Rabbi Mordechai Willig
The Torah does not hide the errors of our great men -they are thereby made greater and more instructive (Rav Hirsch 12:10). As long as Yaakov and Eisav were little, both had exactly the same teaching. This was a mistake. The great law of education, bring up each child in accordance with his own way (Mishlei 22:6), was forgotten. Had Yitzchok and Rivka trained Eisav differently, according to his nature, early enough, he could have helped Yaakov (ibid 25:27).
Yitzchok loved Eisav, who served him well, but he ultimately hated Eisav. Rivka loved Yaakov (present tense), based on his wonderful nature which engendered even greater love (Netziv 25:28).
Raising children sometimes demands selflessness. Yitzchok allowed Eisav's service to interfere with disciplinary action. Yitzchok's eyesight failed because Eisav bribed him, and bribery blinds (Shemos 23:8) (Da'as Zekeinim MiBa'alei HaTosafos 27:1).
Earlier, Eisav was disciplined too much, raised in the same way as Yaakov. Sometimes "one size fits all" education is simply more expedient. Moreover, a tightly disciplined child is a source of pride to a parent. However, a child who needs more "space" in early youth must be reasonably accommodated. This requires a careful analysis of the child's nature, and a great deal of patience and flexibility.
One who is born during the hour of Mars (maadim - red) will be a man who spills blood: a bloodletter, a shochet, a mohel, or a [murderous] thief (Shabbos 156a). A parent who attempts to raise such a child as a rosh yeshiva instead of a doctor, shochet or mohel, may cause him to become a murderer. Instead, the child must be raised according to his way, utilizing his particular nature to serve Hashem (Gra, Mishlei 22:6).
Eisav was the ultimate red one [adomi, 25:25]. The sword by which he lived (27:40) could have been sublimated to help Yaakov, rather than to kill him.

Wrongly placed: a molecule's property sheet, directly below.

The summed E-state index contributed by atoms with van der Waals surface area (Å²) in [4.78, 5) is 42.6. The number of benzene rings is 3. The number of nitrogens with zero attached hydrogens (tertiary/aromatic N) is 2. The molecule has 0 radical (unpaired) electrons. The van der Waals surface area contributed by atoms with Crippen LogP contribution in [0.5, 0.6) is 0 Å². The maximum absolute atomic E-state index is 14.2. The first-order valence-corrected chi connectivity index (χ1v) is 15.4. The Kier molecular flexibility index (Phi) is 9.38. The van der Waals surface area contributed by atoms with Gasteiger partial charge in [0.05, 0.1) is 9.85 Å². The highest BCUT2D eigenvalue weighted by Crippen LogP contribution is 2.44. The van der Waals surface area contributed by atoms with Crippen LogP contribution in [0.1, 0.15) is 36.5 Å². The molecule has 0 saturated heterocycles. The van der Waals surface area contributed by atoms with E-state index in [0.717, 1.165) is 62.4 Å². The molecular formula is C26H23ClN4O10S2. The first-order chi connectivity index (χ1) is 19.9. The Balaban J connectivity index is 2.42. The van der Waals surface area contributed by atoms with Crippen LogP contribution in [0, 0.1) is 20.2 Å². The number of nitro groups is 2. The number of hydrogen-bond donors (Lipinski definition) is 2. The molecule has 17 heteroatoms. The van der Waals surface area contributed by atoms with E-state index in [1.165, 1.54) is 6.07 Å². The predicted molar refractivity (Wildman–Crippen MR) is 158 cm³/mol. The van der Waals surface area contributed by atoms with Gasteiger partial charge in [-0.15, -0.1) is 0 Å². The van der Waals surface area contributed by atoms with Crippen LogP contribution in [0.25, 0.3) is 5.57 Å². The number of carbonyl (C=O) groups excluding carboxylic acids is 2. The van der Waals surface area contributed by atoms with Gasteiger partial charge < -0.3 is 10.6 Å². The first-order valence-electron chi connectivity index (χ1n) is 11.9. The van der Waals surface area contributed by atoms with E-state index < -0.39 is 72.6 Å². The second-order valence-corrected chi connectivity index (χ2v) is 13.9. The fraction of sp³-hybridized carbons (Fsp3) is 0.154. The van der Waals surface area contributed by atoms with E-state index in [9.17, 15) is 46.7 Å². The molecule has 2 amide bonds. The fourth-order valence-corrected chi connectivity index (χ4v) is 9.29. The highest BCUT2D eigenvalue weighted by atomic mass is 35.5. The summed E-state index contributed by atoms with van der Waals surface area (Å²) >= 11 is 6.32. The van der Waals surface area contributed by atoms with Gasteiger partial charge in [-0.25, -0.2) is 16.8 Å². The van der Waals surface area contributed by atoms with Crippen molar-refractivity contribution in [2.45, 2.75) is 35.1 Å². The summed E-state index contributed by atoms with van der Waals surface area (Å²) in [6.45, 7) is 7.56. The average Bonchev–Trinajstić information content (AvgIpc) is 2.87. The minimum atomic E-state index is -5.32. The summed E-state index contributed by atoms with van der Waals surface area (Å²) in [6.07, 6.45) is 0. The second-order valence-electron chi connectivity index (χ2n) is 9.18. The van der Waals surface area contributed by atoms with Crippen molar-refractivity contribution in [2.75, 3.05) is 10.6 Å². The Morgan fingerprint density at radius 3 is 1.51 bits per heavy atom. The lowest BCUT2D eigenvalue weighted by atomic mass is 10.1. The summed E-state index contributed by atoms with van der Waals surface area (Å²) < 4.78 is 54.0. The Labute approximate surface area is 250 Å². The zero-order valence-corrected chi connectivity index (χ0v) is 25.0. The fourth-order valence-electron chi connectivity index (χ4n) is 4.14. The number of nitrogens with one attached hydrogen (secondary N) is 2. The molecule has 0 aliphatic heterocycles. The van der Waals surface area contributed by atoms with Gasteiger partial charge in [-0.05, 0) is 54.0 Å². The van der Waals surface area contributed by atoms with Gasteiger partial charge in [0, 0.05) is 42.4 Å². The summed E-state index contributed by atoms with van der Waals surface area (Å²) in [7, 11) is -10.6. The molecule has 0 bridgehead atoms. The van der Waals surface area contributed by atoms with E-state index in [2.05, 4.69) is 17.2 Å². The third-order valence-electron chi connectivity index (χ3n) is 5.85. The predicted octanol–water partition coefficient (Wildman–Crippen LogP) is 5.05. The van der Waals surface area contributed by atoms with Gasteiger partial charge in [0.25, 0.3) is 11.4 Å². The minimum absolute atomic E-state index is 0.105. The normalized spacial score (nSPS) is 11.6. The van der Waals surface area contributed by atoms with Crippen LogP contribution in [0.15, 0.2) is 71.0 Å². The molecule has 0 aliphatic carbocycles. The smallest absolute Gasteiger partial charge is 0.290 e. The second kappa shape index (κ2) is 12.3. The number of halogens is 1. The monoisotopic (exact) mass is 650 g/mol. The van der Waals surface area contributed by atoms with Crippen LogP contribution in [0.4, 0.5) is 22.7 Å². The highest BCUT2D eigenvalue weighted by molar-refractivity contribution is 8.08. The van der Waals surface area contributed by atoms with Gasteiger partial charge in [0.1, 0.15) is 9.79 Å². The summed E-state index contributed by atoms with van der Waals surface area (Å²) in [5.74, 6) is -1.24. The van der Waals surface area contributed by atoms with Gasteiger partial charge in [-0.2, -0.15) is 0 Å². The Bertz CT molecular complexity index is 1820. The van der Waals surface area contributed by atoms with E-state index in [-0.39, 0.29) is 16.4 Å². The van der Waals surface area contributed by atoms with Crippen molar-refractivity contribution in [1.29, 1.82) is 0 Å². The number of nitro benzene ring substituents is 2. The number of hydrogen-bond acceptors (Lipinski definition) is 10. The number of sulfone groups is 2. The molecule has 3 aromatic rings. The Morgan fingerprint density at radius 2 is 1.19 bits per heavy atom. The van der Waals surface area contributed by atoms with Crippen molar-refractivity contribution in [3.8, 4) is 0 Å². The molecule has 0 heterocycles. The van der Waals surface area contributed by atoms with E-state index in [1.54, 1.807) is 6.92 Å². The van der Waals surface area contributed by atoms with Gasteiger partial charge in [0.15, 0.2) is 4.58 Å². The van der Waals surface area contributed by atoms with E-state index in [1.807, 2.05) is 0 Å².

Extremes of harsh discipline and undue permissiveness must be avoided. According to Rav Shlomo Wolbe zt"l, "the rod" need not refer to physical punishment, or even verbal rebuke. The rod of pleasantness (Sanhedrin 24a), of encouragement, of positive reinforcement, is preferred (Planting and Building, p. 35).
Certainly, an angry parent who loses control and strikes or scolds his child, damages his child. In our times, such measures may be inappropriate even when the parent controls himself. They may lead to low self-esteem and/or rebellion (ibid pp. 36-38, based on Rav Chaim of Volozhin).
Yet a parent dare not ignore the bad behavior of his child. A father who hears his son say silly things and responds "he is a child, let him play" causes terrible harm to the entire family (Bamidbar Rabba 4).
Too many American parents have abdicated their disciplinary responsibility, leading to disastrous results. The Torah world has been affected by this excessive permissiveness as well.
Children must be taught that certain behaviors that are acceptable in American society are prohibited by Torah law. Of course, parents must teach primarily by example. If a parent says, or does, "silly things", he can hardly expect his child to refrain from such sinful words or deeds.
Indeed, raising each child according to his way is an arduous challenge. It requires careful analysis of what "his way" is. It demands delicate balance and extraordinary patience to implement the individualized chinuch method appropriate for "his way".
Finally, tefillah is critical. The tears shed over the centuries by fathers in shul and mothers during candle-lighting work wonders in Heaven. In addition, a child who discerns that his parents are crying as well we trying their best to raise him properly is more likely to honor them by fulfilling their fondest wish.